Sunday, August 13, 2006

"Is there no security in this world?"

The United States and Europe, to a lesser extent, are having to deal with the uncertainty that much of the world has always lived with. Although Columbia, Tenn. is still safe enough that some people don’t lock their doors and the police force seriously enforces the speed limit (they don’t have much else to do) our lives are becoming more uncertain.

Dana and I arrived at the airport 3 hours early and were inside the secured air within 10 minutes--of course if we had waited an hour it probably would have taken us 1 ½ hours. But the very fact that you cannot bring any kind of liquid or gel on board an airplane emphasizes the uncertainty of our times. In times past you boarded a plane without much thought of whether you would arrive alive—your only concern was if it would be on time. In contrast, people pray before they set out on a car trip in Dominica. And this insecurity of “what if”—even local festivals like the World Chicken Festival (London, KY) or Mule Days (Columbia, TN) or Bonaroo (Manchester, TN) are at least theoretically possible terrorism targets. Not to mention the weather is more extreme (no, it’s not global warming, just a new cycle) so agricultural output is more uncertain. The workplace is not much better—gone are the days of working for only one company all your working life. “They” say the average worker will change jobs 5-6 times before they retire.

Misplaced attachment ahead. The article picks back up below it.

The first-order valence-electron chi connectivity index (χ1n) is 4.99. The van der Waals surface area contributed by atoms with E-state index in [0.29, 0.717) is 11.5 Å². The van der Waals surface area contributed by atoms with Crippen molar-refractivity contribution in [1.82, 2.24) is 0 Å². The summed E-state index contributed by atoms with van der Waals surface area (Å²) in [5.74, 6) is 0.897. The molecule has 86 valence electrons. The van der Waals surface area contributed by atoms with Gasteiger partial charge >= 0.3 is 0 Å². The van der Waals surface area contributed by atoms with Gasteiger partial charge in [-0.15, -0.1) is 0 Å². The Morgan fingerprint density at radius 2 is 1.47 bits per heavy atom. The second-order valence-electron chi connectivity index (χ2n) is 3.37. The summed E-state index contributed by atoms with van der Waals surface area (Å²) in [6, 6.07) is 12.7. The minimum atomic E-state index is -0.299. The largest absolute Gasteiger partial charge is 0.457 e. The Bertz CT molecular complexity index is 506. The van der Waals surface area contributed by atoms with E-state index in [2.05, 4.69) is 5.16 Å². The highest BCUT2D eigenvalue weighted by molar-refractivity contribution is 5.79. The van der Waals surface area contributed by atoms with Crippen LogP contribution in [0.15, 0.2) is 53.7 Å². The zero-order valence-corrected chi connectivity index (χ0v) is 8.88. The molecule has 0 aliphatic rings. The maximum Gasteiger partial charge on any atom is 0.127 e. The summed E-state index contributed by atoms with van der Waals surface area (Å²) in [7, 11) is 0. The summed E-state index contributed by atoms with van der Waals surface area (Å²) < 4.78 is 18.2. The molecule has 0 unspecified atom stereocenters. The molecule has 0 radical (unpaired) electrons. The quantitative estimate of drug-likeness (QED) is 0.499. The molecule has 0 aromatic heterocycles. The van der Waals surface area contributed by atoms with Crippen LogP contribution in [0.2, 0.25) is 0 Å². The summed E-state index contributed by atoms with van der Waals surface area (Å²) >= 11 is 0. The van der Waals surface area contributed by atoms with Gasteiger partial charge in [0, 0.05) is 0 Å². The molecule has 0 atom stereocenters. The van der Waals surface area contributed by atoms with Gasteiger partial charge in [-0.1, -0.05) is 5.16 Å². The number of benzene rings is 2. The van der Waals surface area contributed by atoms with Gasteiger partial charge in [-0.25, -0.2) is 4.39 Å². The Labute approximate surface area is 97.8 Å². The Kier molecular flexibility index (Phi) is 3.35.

All of this uncertainty in our everyday lives highlights the lack of control that mankind has over our lives. The government is unable to eliminate or even prevent terrorism. For all our scientific knowledge we still cannot control, or even modify the weather. Great advances have been made in medicine but people still die.

But even when everything around us is uncertain, there is still one constant—God. As the Psalmist reminds us, “The LORD is my light and my salvation; Whom shall I fear? The LORD is the strength of my life;
Of whom shall I be afraid?” (Psa. 27:1) Or as Romans 8:31-32 says, “What then shall we say to these things? If God is for us, who can be against us? He who did not spare His own Son, but delivered Him up for us all, how shall He not with Him also freely give us all things?” As children of the most High God not only can we count on Him to provide for our needs, but when this life is over, whether sooner or later, ample entrance will be provided into that which the ASV translates “life indeed”.


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